Go Tell it on the Mountain

by: James Baldwin

Part Three: "The Threshing-Floor"

Summary Part Three: "The Threshing-Floor"


John undergoes a terrifying hallucinatory experience of spiritual rebirth. In his visions, he struggles with his father, with his doubts and sins and fears, with strange sounds and horribly vivid, imagined sufferings. At last the ordeal ends when John catches what he believes to be the briefest glimpse of the Lord Himself. It is morning; he is saved. Brother Elisha and the saints, as well as his family, have been with him all through the night.

The saints rejoice. John cries. His mother and aunt are proud and encouraging. His father, however, remains cold; when John tells his father that he knows that he is saved, Gabriel is skeptical: "It come from your mouth," he says. "I want to see you live it. It's more than a notion." The congregation heads out into the dawn.

Elizabeth walks with the praying women of the congregation who rejoice and congratulate her on her son. She cries, overcome with emotion. The women think she cries because her heart is full of gladness, but there is a bitterness to her tears that they cannot appreciate.

Florence walks with Gabriel. A lifetime of mutual resentment and enmity bubbles over. Florence challenges Gabriel's pretensions to holiness, interrogating him, "Who is you met, Gabriel, all your holy life long, you ain't made to drink a cup of sorrow?" She shows him Deborah's letter, which she has carried with her all these years. "I know you thinking at the bottom of your heart," she tells him, referring to Elizabeth, "that if you just make her, her and her bastard boy, pay enough for her sin, your son won't have to pay for yours. But I ain't going to let you do that."

John walks with Elisha. The avenue looks changed irrevocably in John's eyes. He asks Elisha questions; Elisha comforts and encourages him. John implores Elisha to pray for him, to help him so that he will not falter. Elisha promises that he will look out for his little brother in the Lord. They arrive at John's house. Florence and the praying women wave from the street corner. John's parents come up to the house, and Elisha gives John a holy kiss on the forehead. The sun comes up as Elisha walks away down the avenue. John smiles at his father, but his father does not smile in return. John's mother is waiting for him in the doorway.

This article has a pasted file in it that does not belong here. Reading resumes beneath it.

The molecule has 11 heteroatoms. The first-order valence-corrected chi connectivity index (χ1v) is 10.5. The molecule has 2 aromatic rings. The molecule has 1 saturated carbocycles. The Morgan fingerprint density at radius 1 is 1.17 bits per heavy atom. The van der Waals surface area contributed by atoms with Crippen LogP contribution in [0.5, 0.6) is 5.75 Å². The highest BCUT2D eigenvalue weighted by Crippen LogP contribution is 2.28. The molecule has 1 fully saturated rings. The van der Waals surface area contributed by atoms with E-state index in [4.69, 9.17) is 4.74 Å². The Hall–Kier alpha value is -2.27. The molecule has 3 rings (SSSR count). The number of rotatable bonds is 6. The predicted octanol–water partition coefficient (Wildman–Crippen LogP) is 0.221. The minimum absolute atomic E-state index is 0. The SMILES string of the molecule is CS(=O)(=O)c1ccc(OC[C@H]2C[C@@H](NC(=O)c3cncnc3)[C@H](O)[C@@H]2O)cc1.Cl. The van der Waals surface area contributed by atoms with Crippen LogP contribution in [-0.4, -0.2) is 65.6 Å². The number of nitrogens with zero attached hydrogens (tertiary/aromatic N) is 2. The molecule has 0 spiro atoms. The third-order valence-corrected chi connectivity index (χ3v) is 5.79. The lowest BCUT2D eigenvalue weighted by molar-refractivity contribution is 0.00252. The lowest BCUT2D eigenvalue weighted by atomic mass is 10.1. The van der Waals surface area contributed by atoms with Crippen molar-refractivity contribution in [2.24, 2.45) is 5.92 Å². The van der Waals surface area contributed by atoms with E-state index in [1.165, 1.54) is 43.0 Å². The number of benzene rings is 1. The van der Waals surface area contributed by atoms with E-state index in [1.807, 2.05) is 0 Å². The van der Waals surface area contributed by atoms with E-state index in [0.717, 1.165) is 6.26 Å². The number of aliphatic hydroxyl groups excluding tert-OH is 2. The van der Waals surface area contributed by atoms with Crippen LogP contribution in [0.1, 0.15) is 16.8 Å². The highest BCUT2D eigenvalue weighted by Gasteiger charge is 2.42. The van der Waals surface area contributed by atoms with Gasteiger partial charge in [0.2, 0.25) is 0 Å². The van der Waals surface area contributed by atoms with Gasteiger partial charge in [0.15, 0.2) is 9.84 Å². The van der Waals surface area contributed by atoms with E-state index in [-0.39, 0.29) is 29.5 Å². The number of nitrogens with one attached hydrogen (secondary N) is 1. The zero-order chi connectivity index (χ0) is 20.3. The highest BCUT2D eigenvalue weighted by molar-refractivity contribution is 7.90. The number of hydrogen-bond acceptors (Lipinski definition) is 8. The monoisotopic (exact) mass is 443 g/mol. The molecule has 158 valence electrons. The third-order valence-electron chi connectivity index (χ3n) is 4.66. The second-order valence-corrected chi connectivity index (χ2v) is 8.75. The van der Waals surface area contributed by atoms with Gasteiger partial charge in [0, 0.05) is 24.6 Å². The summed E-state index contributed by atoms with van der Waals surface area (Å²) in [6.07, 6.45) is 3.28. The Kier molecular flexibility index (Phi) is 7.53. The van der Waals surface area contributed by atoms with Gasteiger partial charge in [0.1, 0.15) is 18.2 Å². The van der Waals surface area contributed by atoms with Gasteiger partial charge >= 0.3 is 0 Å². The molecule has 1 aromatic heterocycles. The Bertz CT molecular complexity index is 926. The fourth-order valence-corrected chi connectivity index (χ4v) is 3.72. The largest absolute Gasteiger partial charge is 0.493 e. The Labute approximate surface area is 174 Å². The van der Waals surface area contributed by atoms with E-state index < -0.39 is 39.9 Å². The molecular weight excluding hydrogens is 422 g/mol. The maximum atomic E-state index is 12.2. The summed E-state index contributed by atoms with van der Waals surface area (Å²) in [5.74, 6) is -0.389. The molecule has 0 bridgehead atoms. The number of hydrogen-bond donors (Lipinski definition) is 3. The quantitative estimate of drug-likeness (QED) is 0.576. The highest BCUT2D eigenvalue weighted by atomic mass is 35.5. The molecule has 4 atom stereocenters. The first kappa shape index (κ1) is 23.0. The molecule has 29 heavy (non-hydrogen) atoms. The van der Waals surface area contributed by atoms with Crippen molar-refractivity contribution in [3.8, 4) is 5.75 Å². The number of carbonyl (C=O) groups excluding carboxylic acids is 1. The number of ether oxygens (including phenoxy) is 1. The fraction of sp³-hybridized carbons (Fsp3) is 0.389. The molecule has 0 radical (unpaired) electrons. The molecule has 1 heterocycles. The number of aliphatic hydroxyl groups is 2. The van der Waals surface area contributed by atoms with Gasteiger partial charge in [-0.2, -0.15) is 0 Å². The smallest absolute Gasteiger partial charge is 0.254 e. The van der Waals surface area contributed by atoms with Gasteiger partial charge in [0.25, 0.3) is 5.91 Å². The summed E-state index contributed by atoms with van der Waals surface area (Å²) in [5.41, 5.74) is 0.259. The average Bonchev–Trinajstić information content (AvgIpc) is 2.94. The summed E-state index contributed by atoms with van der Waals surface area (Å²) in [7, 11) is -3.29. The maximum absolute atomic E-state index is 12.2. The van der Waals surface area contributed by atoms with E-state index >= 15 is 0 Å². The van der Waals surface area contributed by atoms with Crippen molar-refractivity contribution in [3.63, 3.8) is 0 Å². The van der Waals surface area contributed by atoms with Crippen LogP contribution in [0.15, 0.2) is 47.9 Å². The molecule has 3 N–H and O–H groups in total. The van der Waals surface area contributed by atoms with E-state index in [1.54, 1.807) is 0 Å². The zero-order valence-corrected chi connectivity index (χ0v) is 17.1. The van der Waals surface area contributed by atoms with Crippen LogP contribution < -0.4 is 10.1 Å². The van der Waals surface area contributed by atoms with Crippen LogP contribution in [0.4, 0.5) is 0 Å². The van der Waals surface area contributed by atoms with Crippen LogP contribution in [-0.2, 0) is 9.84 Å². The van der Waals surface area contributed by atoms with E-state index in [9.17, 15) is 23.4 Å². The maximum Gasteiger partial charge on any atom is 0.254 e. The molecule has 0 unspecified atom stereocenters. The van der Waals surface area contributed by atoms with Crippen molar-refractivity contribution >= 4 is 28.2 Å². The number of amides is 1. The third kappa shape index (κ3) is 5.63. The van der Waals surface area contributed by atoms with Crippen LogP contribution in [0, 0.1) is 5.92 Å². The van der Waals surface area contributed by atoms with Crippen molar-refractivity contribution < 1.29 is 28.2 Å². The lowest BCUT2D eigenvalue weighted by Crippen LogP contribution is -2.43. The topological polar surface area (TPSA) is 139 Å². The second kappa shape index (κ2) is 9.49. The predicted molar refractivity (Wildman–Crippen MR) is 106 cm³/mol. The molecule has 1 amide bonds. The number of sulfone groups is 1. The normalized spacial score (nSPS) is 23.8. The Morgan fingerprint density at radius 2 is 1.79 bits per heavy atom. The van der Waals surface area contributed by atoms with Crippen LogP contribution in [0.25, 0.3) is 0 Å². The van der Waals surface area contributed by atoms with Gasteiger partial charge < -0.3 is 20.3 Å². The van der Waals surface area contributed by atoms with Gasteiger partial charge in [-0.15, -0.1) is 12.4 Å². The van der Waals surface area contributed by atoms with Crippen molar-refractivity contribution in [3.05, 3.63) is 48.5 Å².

In Part Three the father-son conflict is reformulated into another Biblical parallel: the story of Noah and Ham. John, like Ham, happens to see his father naked. For Ham, this event led to a curse upon him: "A servant of servants shall he be unto his brethren." It is this curse that proponents of slavery have invoked as the "Biblical justification" for slaveholding. John fleetingly wonders if it is true that this curse has been handed down from generation to generation, that black people are the bearers of it; however, he soon realizes that the curse, if there is one, is borne by all humans.

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